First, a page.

Over Nuclear Pressure, Fiat Suspends Sales To Iran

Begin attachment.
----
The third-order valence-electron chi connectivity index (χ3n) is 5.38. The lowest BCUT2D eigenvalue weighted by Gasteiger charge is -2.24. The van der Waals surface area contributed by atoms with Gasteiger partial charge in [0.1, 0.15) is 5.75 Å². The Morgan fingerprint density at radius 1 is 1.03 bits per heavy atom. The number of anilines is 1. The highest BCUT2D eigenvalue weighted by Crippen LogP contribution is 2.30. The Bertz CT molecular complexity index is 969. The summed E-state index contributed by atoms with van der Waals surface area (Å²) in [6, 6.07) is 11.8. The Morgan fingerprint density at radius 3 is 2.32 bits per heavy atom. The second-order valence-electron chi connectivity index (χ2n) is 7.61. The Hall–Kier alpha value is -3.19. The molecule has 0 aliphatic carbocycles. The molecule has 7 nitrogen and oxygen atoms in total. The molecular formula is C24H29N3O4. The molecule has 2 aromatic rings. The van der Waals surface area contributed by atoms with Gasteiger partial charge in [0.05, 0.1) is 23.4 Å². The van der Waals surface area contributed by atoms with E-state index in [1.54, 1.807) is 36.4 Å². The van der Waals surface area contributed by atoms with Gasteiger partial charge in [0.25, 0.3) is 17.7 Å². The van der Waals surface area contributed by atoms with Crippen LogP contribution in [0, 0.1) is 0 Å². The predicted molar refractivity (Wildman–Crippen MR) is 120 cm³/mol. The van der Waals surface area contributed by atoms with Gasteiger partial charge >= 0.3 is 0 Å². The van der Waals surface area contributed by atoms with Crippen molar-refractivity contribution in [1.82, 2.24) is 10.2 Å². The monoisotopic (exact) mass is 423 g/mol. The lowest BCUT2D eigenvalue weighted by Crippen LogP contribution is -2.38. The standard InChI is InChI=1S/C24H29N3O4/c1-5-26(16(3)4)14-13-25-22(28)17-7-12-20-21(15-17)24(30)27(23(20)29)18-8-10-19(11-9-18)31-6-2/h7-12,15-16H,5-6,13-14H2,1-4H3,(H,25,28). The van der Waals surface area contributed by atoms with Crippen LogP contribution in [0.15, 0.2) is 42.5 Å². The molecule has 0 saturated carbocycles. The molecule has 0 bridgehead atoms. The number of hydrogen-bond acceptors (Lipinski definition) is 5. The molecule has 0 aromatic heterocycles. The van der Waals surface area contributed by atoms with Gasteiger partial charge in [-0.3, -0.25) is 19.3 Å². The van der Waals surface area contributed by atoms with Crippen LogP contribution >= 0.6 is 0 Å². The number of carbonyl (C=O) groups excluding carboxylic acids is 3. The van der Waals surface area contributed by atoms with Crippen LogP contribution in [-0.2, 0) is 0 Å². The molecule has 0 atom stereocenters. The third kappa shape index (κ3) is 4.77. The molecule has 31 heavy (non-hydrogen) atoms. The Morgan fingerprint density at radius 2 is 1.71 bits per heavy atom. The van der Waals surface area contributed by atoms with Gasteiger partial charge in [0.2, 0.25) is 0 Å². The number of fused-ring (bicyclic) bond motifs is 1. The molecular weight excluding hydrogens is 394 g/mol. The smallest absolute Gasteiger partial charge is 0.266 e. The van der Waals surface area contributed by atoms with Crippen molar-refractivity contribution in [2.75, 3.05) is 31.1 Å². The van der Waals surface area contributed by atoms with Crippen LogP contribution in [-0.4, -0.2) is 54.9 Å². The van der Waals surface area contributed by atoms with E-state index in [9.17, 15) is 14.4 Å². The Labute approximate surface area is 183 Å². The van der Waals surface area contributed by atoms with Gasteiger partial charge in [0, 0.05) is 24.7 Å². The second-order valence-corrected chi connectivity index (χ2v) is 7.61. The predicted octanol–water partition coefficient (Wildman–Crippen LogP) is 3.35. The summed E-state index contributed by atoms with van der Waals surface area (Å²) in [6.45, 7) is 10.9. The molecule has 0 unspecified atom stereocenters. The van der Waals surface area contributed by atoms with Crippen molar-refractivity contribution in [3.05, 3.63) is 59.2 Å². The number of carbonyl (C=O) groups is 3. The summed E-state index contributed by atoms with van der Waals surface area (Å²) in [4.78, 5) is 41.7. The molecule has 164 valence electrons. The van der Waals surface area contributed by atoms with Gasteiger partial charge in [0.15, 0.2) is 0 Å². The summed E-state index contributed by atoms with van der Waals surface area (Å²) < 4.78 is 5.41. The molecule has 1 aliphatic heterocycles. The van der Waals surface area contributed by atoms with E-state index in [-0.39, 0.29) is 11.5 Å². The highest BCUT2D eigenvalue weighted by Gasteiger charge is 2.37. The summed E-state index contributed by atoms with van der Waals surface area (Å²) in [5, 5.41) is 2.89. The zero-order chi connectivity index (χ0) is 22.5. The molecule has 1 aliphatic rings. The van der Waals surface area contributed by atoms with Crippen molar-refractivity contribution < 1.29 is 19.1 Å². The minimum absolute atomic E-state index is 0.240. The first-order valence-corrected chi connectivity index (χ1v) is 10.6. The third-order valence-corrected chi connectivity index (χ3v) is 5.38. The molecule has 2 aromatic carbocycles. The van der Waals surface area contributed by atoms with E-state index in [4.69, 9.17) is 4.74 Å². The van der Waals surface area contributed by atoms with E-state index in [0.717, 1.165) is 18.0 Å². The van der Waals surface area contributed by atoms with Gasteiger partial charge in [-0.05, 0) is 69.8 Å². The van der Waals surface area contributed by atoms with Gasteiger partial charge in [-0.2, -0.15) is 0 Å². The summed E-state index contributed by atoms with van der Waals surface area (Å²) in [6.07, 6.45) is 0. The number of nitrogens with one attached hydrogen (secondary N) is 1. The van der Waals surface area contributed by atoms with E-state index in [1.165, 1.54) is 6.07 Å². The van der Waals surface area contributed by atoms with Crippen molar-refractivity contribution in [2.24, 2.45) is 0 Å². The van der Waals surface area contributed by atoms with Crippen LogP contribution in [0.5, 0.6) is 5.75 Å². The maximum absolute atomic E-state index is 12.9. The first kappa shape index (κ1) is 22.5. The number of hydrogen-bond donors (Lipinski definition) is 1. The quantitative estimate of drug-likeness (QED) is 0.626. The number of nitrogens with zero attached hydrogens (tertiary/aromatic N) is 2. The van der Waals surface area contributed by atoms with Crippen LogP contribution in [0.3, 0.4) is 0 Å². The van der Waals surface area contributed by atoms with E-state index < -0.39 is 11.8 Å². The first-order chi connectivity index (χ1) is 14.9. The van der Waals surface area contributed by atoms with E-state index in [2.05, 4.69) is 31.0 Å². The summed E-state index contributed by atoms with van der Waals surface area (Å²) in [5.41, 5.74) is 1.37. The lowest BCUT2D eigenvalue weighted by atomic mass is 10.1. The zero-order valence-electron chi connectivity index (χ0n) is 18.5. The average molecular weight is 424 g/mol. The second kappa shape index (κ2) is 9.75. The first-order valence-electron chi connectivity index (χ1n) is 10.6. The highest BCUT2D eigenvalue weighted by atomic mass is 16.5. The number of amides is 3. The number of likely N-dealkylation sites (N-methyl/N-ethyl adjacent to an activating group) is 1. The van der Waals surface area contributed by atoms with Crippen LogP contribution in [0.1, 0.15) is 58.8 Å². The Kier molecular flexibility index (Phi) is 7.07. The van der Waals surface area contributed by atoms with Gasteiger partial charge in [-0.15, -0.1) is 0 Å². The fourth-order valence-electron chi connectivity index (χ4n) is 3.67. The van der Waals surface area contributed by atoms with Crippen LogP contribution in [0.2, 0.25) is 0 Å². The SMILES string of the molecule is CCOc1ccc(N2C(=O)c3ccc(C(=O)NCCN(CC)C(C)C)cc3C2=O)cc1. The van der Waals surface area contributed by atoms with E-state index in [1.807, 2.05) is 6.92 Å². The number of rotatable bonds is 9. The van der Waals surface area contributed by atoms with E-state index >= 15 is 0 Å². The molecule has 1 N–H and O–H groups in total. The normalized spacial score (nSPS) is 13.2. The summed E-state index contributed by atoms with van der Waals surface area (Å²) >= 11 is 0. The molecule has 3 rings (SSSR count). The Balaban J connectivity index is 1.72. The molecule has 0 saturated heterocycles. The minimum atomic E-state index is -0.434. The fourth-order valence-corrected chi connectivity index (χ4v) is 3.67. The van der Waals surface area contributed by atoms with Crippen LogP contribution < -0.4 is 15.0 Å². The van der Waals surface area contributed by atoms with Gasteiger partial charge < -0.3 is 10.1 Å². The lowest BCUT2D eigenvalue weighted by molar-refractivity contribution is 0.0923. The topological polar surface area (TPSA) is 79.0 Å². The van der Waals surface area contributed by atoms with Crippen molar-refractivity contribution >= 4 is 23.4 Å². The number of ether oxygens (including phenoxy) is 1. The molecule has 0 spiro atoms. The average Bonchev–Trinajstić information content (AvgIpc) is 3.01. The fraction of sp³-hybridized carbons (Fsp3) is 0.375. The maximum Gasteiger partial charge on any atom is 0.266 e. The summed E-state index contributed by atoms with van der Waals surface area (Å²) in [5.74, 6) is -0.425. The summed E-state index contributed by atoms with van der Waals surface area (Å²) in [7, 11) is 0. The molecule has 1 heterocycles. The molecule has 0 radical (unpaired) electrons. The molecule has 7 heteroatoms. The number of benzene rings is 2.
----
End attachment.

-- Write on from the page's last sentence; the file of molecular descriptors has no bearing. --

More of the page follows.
If you're in Iran and you want to buy a Cinquecento, you're out of luck. Fiat has joined Hyundai and Porsche in suspending sales to Iran, as well as "business activity related to products or components," according to a Fiat statement, "where the ultimate destination of such products is known to be Iran." "Fiat supports the international efforts for a diplomatic solution of the issues relating to the relations with Iran," Fiat's statement continues. The suspension comes after international pressure on Iran to suspend its nuclear program. Iran says its nuclear enrichment activities are for peaceful purposes, but that's not what many believe—and economic and diplomatic pressure are trying to convince Tehran to stop. One of the charges comes from United Against Nuclear Iran, a non-profit organization that is dedicated to ending Iran's nuclear program by any means—including protesting major companies to prevent them from doing business with Iran. The organization began protesting Fiat's involvement in April 2011, and "we applaud Fiat's decision to end certain parts of its business in Iran," said Ambassador Mark D. Wallace, the man in charge of UANI. Fiat sold commercial vehicles and trucks to Iran, but it was "totally immaterial in a quantitative and qualitative sense--" in other news, Fiat executives won't be losing sleep over lost sales figures. The company had begun building the Siena, its aging compact for developing markets, in Iran back in 2008. Fiat maintains that all sales of vehicles in Iran, including its distributors, were conducted within UN, European Union and Italian regulations. The development extends to Iveco, Fiat's truck division, which sold passenger buses and trucks "that were used by the Iranian regime to transport ballistic missiles and stage gruesome public executions," said the UANI. And while the UANI may have praised Fiat for leaving Iran, it has already set its ire on BMW, Peugeot, Nissan, Mazda, and a laundry list of international carmakers that still do some sort of business in Iran. Sources: Fiat, United Against Nuclear Iran, Manufacturing Business Technology
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